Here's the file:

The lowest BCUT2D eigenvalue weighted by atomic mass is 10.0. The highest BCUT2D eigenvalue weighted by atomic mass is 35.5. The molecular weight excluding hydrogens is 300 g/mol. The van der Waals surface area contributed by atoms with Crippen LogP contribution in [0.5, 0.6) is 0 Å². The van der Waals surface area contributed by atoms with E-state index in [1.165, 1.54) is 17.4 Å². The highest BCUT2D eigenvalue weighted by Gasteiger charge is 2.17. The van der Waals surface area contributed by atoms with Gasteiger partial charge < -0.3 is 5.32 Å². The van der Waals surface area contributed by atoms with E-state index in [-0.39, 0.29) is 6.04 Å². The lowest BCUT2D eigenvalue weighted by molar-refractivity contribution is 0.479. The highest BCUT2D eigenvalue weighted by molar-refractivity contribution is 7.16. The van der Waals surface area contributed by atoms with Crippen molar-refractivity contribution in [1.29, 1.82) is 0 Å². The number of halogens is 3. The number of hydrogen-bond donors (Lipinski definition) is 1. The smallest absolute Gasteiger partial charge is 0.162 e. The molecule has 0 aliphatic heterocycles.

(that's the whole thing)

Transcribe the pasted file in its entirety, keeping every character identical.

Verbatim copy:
The lowest BCUT2D eigenvalue weighted by atomic mass is 10.0. The highest BCUT2D eigenvalue weighted by atomic mass is 35.5. The molecular weight excluding hydrogens is 300 g/mol. The van der Waals surface area contributed by atoms with Crippen LogP contribution in [0.5, 0.6) is 0 Å². The van der Waals surface area contributed by atoms with E-state index in [1.165, 1.54) is 17.4 Å². The highest BCUT2D eigenvalue weighted by Gasteiger charge is 2.17. The van der Waals surface area contributed by atoms with Gasteiger partial charge < -0.3 is 5.32 Å². The van der Waals surface area contributed by atoms with E-state index in [-0.39, 0.29) is 6.04 Å². The lowest BCUT2D eigenvalue weighted by molar-refractivity contribution is 0.479. The highest BCUT2D eigenvalue weighted by molar-refractivity contribution is 7.16. The van der Waals surface area contributed by atoms with Crippen molar-refractivity contribution in [1.29, 1.82) is 0 Å². The number of halogens is 3. The number of hydrogen-bond donors (Lipinski definition) is 1. The smallest absolute Gasteiger partial charge is 0.162 e. The molecule has 0 aliphatic heterocycles.